The Impact of Storytelling on Your Food Brand

Millennial and Generation Z consumers demand transparency and authenticity to a degree not expected of businesses until recently.

Great food and service are no longer enough to help your food business stand out from the crowd. In today’s hospitality landscape, crafting and communicating the story behind your brand is critical to success. Millennial and Generation Z consumers demand transparency and authenticity to a degree not expected of businesses until recently. Crucially, these generations tend to view and value experiences as a form of self-expression, much as fashion has long been utilised. If the tale you tell is compelling and honest, it can attract new customers and create loyalty. Innova Market Insights ranked storytelling as the No. 1 trend for 2020, and it hasn’t diminished in importance since.


  • gives people a reason to engage with your brand,
  • forges an emotional connection with customers,
  • makes you stand out from competitors, and
  • makes you memorable in the minds of your customers.


Before you can promote your brand, you need to craft your story. What is your restaurant’s raison d’être — the passion that lies at its core? Storytelling can be built on one or more of several pillars. It can:

  • create an ‘origin story’ type narrative from the owner’s point of view,
  • communicate your brand’s mission, purpose or passion,
  • focus on ingredients and their provenance,
  • explain the special ways in which your dishes are prepared,
  • celebrate the heritage and culture(s) that inspired your recipes, or
  • explain unique signature serving styles or consumption rituals.


While it’s important to focus on the areas that ring true for your restaurant, it’s also smart to take into account two major themes that matter to today’s customer.

1. Tell a sustainable tale

Sustainability is a theme that consumers want to see reflected in their choice of restaurant — a story they actively seek to be told, provided it’s truthful. ‘Greenwashing,’ or presenting empty claims of being environmentally-friendly, won’t get you anywhere; you have to walk the walk.

In the latest edition of the EY Future Consumer Index, over 44% of global consumers report that they want to buy more from organisations that benefit society, even if their products or services cost more. Over seven in ten Australians (71%) and New Zealanders (72%) believe brands have a responsibility to make a positive change in the world.

2. Highlight provenance

Consumers want to understand where their food comes from and how it is produced, so a story offering insights into these elements can impact consumer trust and boost sales. Provide transparency around your suppliers and producers. If you use local ingredients, be sure to highlight this; while the ‘locavore’ trend was already growing pre-2020, the pandemic only increased the push for locally sourced food.


Offering consumers a glimpse into the how — and why — your menu items have been created builds trust. Here are some examples of questions to ask when trying to find the most suitable themes for your establishment:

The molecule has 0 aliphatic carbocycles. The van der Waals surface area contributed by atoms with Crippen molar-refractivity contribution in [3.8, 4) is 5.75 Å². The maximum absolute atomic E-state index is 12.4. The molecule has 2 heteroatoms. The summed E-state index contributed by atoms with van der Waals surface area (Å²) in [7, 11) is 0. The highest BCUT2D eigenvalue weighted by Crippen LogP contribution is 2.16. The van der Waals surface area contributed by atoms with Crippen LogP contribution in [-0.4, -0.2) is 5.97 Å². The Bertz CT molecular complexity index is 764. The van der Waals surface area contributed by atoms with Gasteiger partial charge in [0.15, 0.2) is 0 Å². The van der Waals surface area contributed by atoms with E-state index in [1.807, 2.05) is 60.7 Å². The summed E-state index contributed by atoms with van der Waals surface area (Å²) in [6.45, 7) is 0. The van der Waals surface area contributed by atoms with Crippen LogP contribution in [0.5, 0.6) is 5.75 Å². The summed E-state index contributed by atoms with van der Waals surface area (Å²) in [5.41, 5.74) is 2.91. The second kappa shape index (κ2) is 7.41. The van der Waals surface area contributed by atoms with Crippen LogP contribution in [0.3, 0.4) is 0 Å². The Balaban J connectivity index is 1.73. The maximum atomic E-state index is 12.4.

• Think consumer trends: is everything on your menu sustainable, organic or locally-sourced? Do you make a point of creating outstanding, mouth-watering plant-based dishes?
  • Think local: are you growing your own herbs, or getting your dairy from your cousin’s farm down the road?
  • Think heritage and culture: are you using heritage recipes passed down through your family? Does your menu celebrate the food traditions of your country or locality?
  • Think sustainability: do you offset all your carbon emissions, or use a carbon footprint calculator?
  • Think waste: are you committed to zero food waste? Do you use solely compostable packaging? Is your kitchen using every part of the animal — offal, marrow and all?
  • Think specialities: do you have one ‘signature dish’ that is always on the menu and has a compelling story of its own?

You’re aiming to build an emotional connection to your consumers, so focus on what makes your establishment special. To make it work, remember:

  • Be honest and realistic. Authenticity and transparency are paramount. Don’t make promises you can’t keep; your customers will feel as though you have deliberately lied to them, and this will have catastrophic results.
  • Be consistent. This is not a short-term project. Ensure that every part of your brand story is something you’re proud to stand behind for years to come.
  • Be clear. Make sure your messaging is easy to understand, focusing on just 2-3 key points of differentiation. Including too many themes will only muddy the message.
  • Be relevant. At the end of the day, your story should matter to your customers. Be sure to explain how the story behind your food ultimately translates into a quality dining experience.
  • Use emotion. Use language that is still professional but also warm and friendly — you’re aiming to engage with customers on an emotional level.


Once you’ve done the work on your brand story, make sure it’s consistent and reflected across all of your messaging, consumer-facing and otherwise: on your menu, signage, marketing materials, social media, public relations, in discussions with investors and when training your staff.

Think outside the box when it comes to marketing efforts that match your brand. If a big part of your brand is the sourdough you make from a 35-year-old starter culture, consider offering bakery classes on Monday or Tuesday evenings when the restaurant would otherwise be closed. If you use a lot of foraged foods on your menu, why not sell tickets for a foraging walk once a month, where customers can learn what they can find in the wild? If farm-to-fork is your thing, forge links with local or community farms and see how you can work together.

For more helpful advice on communicating your story, visit